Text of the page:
All right, so you're hooked. You've had a taste of the Internet and now you really want more from it than you seem to be able to squeeze through that little 28.8 kilobits-per-second modem, and you're ready to bite the bullet and do what it takes to get a faster connection. Options?
If you're serious about your need for speed, there are two technologies you should know about -- one of which is here in Lawrence today, and one of which is coming any day now.
If you have access to the World Wide Web, point your favorite browser to http://www.sunflower.com/data/index.html, where you'll find the Sunflower DataVision page. Sunflower DataVision is a new service of Sunflower Cablevision, Lawrence's cable TV company, which offers high-speed connections to the Internet via your existing coaxial TV cable.
If you already have cable TV in your home, you can add high-speed Internet access for about $40 a month (plus installation and cable modem deposit). When you subscribe to this new service, you receive a cable modem -- a box that attaches to your cable and your computer. With some extra hardware you can plug up to four computers into the cable modem, and all can use the Internet at once. Several e-mail accounts are also provided.
The service is not yet available in all areas of the city because there are some areas where the existing cable equipment is still being upgraded to handle two-way data transmission. A map on the Sunflower Web page shows areas where the service is available.
One of the appealing things about using cable wiring for data is that there is so much of it in place. It is estimated that some 12 million homes in the United States are able to support cable modems. But given that there are perhaps 10 times as many telephones already in use in this country, wouldn't it be great if there were some way to get high-speed Internet access over those lines?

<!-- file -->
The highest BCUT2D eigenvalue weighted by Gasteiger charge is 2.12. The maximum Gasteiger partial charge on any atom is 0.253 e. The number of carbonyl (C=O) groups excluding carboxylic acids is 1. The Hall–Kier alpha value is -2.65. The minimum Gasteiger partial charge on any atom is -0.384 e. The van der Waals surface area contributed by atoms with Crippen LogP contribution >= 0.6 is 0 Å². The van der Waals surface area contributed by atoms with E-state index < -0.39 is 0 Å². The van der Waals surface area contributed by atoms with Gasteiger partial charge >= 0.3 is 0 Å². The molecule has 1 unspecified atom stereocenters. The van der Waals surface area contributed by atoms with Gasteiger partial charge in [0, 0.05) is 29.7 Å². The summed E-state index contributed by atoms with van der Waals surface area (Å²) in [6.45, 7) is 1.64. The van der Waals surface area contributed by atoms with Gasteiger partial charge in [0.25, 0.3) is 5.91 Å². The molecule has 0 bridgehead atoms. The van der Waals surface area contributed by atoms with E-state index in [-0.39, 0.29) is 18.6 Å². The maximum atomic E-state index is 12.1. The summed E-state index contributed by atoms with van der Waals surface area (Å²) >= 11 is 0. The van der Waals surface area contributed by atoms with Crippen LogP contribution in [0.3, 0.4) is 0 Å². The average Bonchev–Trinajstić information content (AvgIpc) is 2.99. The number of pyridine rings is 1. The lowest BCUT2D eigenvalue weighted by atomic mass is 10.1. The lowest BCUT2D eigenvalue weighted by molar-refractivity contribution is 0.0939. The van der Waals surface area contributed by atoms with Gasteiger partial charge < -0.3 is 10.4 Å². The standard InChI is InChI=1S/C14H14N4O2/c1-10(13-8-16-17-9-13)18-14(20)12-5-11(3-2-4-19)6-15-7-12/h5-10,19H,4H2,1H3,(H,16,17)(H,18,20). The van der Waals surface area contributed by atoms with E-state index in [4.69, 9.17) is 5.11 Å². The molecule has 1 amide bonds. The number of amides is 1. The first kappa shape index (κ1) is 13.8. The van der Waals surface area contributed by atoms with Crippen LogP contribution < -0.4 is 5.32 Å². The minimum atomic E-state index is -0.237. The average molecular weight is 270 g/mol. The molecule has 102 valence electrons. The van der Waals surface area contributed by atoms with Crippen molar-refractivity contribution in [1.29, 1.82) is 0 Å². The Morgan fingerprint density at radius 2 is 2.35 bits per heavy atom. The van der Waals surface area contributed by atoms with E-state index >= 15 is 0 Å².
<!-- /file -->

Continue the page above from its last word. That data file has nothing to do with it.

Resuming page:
It turns out that there is a way -- it's called Asymmetric Digital Subscriber Line, or ADSL. It's not really here yet, although at least one Internet service provider in the Chicago area has begun selling ADSL connections there. ADSL provides asymmetric high speed 'Net access; in other words, the speed of the data coming into your computer is different from the speed of the data that is sent out of your computer. In the case of ADSL, the speed can be staggering: up to 6 megabits per second (Mbps) downstream (to your computer), and up to 640 Kbps upstream (from your computer). Of course, you probably can't buy that kind of connection yet -- in Chicago, and in a recent test project in Houston, subscribers were given up to T1 speed (1.5 Mbps) downstream and 64 Kbps upstream.
ADSL isn't really a line at all, in spite of what the name suggests. The line is a simple phone line -- probably the very same wire you use to call Aunt Nell. What makes it ADSL is the use of ADSL modems at either end of the wire. Several manufacturers are working on ADSL modems even as you read this, and though not widely available today, it is estimated that they will begin showing up in numbers in 1997, perhaps commonly available in 1998.
What ADSL will cost isn't clear yet. Tariffs have not been set for ADSL services in many areas, and ADSL modems are not widely available. The Chicago ISP that has begun offering ADSL sells it for $200 per month, plus installation fees and the like. That's steep for an individual, to be sure. But considering that it is about 50 times faster than a conventional modem, it could be worth it to some. And the cost of the equipment may well come down in time.
Of course, if you need ADSL today, forget it -- some are saying it could be 1999 or even 2000 before we really see widespread use, and even then it could cost a mighty tall stack of dollars, at least for a while.
-- Doug Heacock is director of the Kansas Research and Educational Network at Kansas University. You may address questions to him in care of the Lawrence Journal-World, 609 N.H., Lawrence 66044, or e-mail him at heacock